We are but sixteen years into this century; change abounds; these kids will have career opportunities in areas not yet discovered.  It is imperative that families and school systems not add stress by exacting a career preference prematurely.  Clearly competing/enjoying sports and the Arts in a coordinating outfit with clear, blushed skin and just the right color, waterproof eyeliner are primo now.  When the time comes to make life choices, success bubbles out of admixture of talent and INDUSTRY.
       While dating, my husband and I were fortunate to see a unique, rare, visiting Rodin exhibit at the Smithsonian.  The artist's industry could provide heat and light to the entire Midwest. A combination of his wife, Zelda and his addictions, contained F. Scott Fitzgerald to half the literary masterpieces within him.  During the same time period, Scribner's editor Sam Perkins handled Thomas Wolfe - a physical giant of a man whose habit, when on a writing streak, was to use a legal pad and the top of the refrigerator as a desk, tearing off pages in a desultory fashion, casting them to the floor.  Sam would diligently climb several flights of steps to Wolfe's unkempt apartment, collect the non-collated pile of yellow paper and return to his neat office so that we could have, Look Homeward, Angel.  A non-fail recipe - that, talent + industry.
       By definition, an introvert takes what the world impresses upon him and makes something of it.  An extrovert, contrastingly imposes his will upon a world situation/issue and makes something of it.  Nothing happened to Whatshername.  She did neither, apparently - either because she didn't have the ability, when opportunity knocked or she did but was lazy.  In a scene from the movie, The Turning Point, Shirley Maclaine, former prima ballerina, says to Anne Bancroft, reigning prima ballerina, of her character Didi's losing the part of Anna Karenina to Bancroft's character, Emma, "You got nineteen curtain calls.".  Emma replies, "You had a baby." Equally talented when the part (and their subsequent lives) were cast, this exchange revealed the point at which each of them knew who they were and what they wanted to be.  Successful.  Twenty years of daily, sweating, grueling work achieved that success for each.  You'll know the moment.
       Don't ask. I'm still working.  Flapper? Bohemian?  Writer?
Later, Lorane. . . .
Glad you waited Birthday Ross

Kindness of Strangers


Friday, March 25, 2016

This is Serious. . . and I'm Ready

       It's been rather WET around this 'burg' the past few days.  We're still in 'find-things-and-find-a-home-for-them' mode. One excursion down THAT bleak alley was rewarded by discovering three huge, black lawn'n'leaf bags - thought to contain the pillows to our wicker outdoor chairs but, "surprise!" they contained all of the linens for the two trundle beds we have for overnight visits by the grand peeps. (Of course when our best friends visited very soon after we moved in and my husband had unexpected open-heart surgery, en route to visit one of their kids in Florida, the bed linens were MIA.)(They were en route to Florida.  He had his surgery in Virginia.  I pictured you forming an image of 'drive-through' surgery. NOT!)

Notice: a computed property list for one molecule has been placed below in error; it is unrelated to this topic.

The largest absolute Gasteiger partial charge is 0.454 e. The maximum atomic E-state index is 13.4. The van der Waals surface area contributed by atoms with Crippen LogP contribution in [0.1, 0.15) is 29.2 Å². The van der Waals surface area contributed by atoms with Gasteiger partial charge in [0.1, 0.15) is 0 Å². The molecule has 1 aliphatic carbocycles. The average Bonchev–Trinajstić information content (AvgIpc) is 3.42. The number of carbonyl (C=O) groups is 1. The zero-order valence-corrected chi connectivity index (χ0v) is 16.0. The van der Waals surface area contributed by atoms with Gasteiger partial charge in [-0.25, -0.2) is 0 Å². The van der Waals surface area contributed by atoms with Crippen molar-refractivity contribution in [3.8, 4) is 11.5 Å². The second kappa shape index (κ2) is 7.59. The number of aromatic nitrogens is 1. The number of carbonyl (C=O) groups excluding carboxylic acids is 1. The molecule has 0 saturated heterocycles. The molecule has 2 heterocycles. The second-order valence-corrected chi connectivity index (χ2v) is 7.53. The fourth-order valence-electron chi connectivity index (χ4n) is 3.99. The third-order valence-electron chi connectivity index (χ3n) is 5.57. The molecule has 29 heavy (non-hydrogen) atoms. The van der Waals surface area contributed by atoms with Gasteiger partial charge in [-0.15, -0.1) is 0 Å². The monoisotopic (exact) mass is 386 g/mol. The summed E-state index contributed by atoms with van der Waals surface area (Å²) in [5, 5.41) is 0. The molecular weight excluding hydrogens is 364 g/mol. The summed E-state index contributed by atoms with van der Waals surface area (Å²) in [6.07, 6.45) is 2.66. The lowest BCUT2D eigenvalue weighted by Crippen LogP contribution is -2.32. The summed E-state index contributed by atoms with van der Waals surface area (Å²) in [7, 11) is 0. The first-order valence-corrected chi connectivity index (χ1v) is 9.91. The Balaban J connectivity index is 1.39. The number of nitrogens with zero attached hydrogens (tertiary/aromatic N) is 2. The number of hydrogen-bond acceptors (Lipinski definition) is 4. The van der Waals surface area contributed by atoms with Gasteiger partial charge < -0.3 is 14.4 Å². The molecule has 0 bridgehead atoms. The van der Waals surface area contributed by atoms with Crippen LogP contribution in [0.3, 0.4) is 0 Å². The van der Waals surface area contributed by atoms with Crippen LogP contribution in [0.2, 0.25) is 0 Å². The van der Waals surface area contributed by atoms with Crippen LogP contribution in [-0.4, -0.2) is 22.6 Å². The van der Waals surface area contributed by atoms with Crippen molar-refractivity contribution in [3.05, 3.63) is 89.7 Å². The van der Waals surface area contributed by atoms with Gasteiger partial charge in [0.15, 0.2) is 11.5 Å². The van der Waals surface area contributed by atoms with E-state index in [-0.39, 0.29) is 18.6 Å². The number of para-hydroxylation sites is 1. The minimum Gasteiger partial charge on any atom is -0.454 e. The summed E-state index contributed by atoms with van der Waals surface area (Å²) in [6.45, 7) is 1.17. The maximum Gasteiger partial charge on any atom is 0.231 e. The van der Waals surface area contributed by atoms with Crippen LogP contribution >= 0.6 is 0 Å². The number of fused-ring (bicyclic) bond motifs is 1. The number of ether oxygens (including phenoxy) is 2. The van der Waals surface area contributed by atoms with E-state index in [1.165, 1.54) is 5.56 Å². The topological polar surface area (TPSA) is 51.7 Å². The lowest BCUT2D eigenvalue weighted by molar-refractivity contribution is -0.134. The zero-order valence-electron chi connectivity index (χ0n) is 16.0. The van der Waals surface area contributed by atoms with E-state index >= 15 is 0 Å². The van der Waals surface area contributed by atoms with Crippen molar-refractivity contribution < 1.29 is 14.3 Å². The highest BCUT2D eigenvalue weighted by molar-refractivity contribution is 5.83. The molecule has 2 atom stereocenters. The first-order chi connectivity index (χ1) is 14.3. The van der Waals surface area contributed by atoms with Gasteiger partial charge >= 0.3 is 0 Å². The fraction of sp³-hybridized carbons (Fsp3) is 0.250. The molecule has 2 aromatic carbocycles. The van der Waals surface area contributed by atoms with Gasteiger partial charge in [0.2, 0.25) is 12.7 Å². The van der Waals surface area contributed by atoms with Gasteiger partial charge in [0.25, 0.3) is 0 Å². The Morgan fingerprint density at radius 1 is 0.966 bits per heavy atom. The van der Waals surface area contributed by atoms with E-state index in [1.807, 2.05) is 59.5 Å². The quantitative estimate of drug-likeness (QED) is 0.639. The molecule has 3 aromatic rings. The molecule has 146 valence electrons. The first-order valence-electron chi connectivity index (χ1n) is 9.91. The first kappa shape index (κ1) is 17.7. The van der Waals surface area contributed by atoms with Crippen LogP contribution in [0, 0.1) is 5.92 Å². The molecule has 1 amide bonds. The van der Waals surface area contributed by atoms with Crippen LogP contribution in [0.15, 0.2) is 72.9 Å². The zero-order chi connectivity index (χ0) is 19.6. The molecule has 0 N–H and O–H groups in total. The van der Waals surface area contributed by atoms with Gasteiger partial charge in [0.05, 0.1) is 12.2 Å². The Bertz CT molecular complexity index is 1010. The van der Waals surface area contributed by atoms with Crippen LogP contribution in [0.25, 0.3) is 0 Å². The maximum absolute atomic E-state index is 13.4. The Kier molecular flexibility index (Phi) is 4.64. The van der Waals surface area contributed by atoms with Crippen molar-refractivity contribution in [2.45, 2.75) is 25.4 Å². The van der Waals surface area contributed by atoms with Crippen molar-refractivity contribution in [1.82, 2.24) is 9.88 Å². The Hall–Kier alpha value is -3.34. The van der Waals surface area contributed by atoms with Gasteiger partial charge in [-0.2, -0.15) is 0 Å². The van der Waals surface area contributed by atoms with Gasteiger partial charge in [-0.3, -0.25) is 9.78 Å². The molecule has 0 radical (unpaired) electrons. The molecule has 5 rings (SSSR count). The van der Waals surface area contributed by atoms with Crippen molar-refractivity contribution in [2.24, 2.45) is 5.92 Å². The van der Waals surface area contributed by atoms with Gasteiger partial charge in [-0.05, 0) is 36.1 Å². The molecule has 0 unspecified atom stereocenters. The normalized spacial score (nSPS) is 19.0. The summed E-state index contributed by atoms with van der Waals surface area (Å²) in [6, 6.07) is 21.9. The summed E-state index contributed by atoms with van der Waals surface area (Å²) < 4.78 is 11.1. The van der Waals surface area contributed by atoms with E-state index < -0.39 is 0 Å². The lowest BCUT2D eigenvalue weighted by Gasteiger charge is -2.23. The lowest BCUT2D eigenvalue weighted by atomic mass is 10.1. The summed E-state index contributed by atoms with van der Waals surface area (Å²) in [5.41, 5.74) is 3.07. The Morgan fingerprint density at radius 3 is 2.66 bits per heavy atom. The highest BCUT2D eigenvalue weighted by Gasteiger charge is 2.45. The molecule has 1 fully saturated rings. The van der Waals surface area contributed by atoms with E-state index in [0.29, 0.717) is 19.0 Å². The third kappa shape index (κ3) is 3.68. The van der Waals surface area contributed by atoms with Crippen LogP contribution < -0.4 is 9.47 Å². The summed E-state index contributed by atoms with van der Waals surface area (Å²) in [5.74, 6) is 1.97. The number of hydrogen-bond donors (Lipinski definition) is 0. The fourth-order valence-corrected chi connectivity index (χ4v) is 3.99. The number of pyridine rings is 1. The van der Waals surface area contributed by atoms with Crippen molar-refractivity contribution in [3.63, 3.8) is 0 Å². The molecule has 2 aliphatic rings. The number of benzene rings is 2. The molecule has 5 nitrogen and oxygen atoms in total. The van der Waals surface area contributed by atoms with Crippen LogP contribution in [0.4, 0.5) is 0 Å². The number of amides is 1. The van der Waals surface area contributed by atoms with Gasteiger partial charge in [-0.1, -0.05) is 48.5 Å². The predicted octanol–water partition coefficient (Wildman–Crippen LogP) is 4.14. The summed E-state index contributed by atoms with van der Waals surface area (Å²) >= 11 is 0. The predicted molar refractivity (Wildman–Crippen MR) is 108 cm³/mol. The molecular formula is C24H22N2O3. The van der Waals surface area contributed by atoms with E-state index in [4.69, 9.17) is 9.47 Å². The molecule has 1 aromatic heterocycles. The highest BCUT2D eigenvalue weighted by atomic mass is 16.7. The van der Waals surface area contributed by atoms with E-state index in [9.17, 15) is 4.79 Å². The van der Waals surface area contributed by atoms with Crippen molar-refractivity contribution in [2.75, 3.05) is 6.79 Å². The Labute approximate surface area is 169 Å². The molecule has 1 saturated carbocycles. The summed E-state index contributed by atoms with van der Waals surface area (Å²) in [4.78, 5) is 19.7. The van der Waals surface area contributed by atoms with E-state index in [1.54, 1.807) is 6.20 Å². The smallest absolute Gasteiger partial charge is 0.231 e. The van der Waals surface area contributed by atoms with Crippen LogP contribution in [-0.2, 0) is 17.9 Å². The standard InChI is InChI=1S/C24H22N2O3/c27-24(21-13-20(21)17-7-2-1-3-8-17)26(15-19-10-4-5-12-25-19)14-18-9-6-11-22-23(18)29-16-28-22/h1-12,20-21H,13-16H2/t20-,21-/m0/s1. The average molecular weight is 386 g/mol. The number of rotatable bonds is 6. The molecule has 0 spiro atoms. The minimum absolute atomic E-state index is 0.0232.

So be it.  I daintily hauled the 'finds' out of the garage and through the house for a 'christening' visit to the laundry room.  (Had the washer and dryer been unionized, there would most assuredly been at least a demonstration.)  In the face of this seemingly endless 'moving in' activity, my husband decided to surprise me by getting the attachment necessary to fill and operate the hot tub we'd installed in the master bath for therapeutic back 'issues'.
       That exciting evening, as we watched all the fun goings on in the world news, I would dash to the master bathroom and  Check on the filling progress of my new best friend every ten minutes.  Things seemed to be progressing nicely until the fourth such check.  Where there had been eight or so inches of hot water occupying the base of the tub, said base was rapidly becoming empty having dispersed its contents to the tub's surrounding area (recently dry, new hard wood flooring) as if by a demonic variety of sorcery.  BRAIN: "Stop inflow of water." RIGHT HAND: "I'm ON IT."
       The remainder of the evening was spent playing mop, swear, take photos, speak-through-clenched-teeth 'calmly' so as not to sound alarmed/upset to the recovering cardiac patient.  I'm sure you know the drill.  And, once tolerance and energy were depleted, the new 'washer-dryer-with-an-attitude' was finally discharged of its duties for the night.  The next morning, once all involved were alerted and blamed, we took the logical course of action and returned to the store that had delivered the tub to discuss resolution and recovery.  (I tried to explain - while hubby was napping - how this was an extremely unusual course of events to the washer and dryer but they were serving 'frozen' shoulder and would have nothing of it. BRAIN: "What is it you are always telling your grandchildren about arguing/reasoning with inanimate objects?")